Maintenance Cost: $1,000

Metrics:

We will be measuring the number of users (individuals & families) at each well, how much water they are collecting per day, how many trips per week a woman is collecting water for her family, measuring the distance the women travel from home to the well (will determine where next set of wells should be drilled - pending confirmation of a ground water source)

Cost: $66,450

PROJECT BUDGET IN US DOLLARS

ACTIVITIES AMOUNT US $
1. Operation cost
-Drilling (2) Boreholes 38,700
-Buying (2) storage tanks 100,000 ltrs 3,600

2. Purchase of materials for (2) Boreholes
-Stones, cement, sand, rods and assorted woods,
transportation of materials 3,800

3. Land
-Community to provide 0.00

4. Human Resources
-Hydrological survey for (2) Boreholes and drilling
permits (paid) 2500
-Water quality analysis 550
-Labor to build 2 generator house, on-going
maintenance and security guards 3,600

5. Report Writing/Administration Costs
-Analysis, compilation and printing 600

6. Generators (2) 8,300

7. Toilet Facilities
-Analysis and determination of proper toilet location,
building 2 structures containing both male/female
restroom and a bathing facility 4,800

TOTAL COST $66,450

Co Funding Amount: $0

Community Contribution Amount: $1,000

Community will donate labor costs for implementation of well and will help pay a monthly fee to help with on-going maintenance of well. We have set aside funds for maintenance but want the community to participate so that they will have a vested interest in the well.

Fund Requested: $63,950

Implementing Organization:

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  • 1 participant | show more

    Sanitation

    Rajesh Shah of Peer Water Exchange

    Please expand on your sanitation plan. You state 9000 people will get sanitation. Your plan only states the costs of building of 2 toilets (i assume somewhere near the water source). Its unlikely they can serve all the people. What is your plan to treat the sewage? Thanks, Rajesh

    Please expand on your sanitation plan.

    You state 9000 people will get sanitation. Your plan only states the costs of building of 2 toilets (i assume somewhere near the water source).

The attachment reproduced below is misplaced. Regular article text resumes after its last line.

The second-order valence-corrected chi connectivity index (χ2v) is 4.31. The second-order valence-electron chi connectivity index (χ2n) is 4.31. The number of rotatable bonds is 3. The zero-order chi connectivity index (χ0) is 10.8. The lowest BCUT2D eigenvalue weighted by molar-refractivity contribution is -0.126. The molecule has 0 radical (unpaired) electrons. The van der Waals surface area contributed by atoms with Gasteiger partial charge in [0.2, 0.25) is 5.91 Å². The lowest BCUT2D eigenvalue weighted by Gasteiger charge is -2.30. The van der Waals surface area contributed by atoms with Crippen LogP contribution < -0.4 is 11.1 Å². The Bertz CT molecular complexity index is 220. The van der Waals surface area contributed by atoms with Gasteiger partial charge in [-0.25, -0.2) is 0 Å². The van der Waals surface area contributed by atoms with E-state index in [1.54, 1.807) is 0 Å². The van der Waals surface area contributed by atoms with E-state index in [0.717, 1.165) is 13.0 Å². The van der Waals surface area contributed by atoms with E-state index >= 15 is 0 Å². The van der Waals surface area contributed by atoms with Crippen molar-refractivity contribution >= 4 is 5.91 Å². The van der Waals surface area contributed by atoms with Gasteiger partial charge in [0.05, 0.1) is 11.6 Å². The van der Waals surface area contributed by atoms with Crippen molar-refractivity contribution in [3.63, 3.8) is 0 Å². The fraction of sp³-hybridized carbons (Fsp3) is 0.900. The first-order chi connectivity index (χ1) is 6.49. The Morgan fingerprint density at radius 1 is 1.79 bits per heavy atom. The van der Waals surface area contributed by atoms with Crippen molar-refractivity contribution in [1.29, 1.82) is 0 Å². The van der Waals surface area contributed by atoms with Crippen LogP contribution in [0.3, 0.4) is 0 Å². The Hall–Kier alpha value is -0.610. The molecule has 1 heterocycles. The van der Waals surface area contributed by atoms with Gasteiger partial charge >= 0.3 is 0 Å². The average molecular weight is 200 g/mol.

Its unlikely they can serve all the people.

    What is your plan to treat the sewage?

    Thanks,
    Rajesh

  • 2 participants | show more

    Sanitation

    Sabore Oyie of Sabore's Well

    We will be building a pit latrine and there will actually be 4 bathrooms built - 2 at each location. All 9,000 people will have access to the toilets but not all will be using them on a daily basis. The toilets will be built at least 75 meters away from the water source so as to not contaminate it. The sewage will be treated with specia...

    We will be building a pit latrine and there will actually be 4 bathrooms built - 2 at each location. All 9,000 people will have access to the toilets but not all will be using them on a daily basis. The toilets will be built at least 75 meters away from the water source so as to not contaminate it. The sewage will be treated with special chemicals (we will provide you with the name when Sabore is able to get it translated).

    • Rajesh Shah of Peer Water Exchange

      This needs to be thought thru a bit more and i am sure there are many peers on this exchange who you can reach out to and get help. 1. 2 bathrooms at each location (i assume one men and one women's) for how much daily traffic? Even if 9000 use them once a month, there will be 75 users per stall per day. Who is going to maintain them? Yo...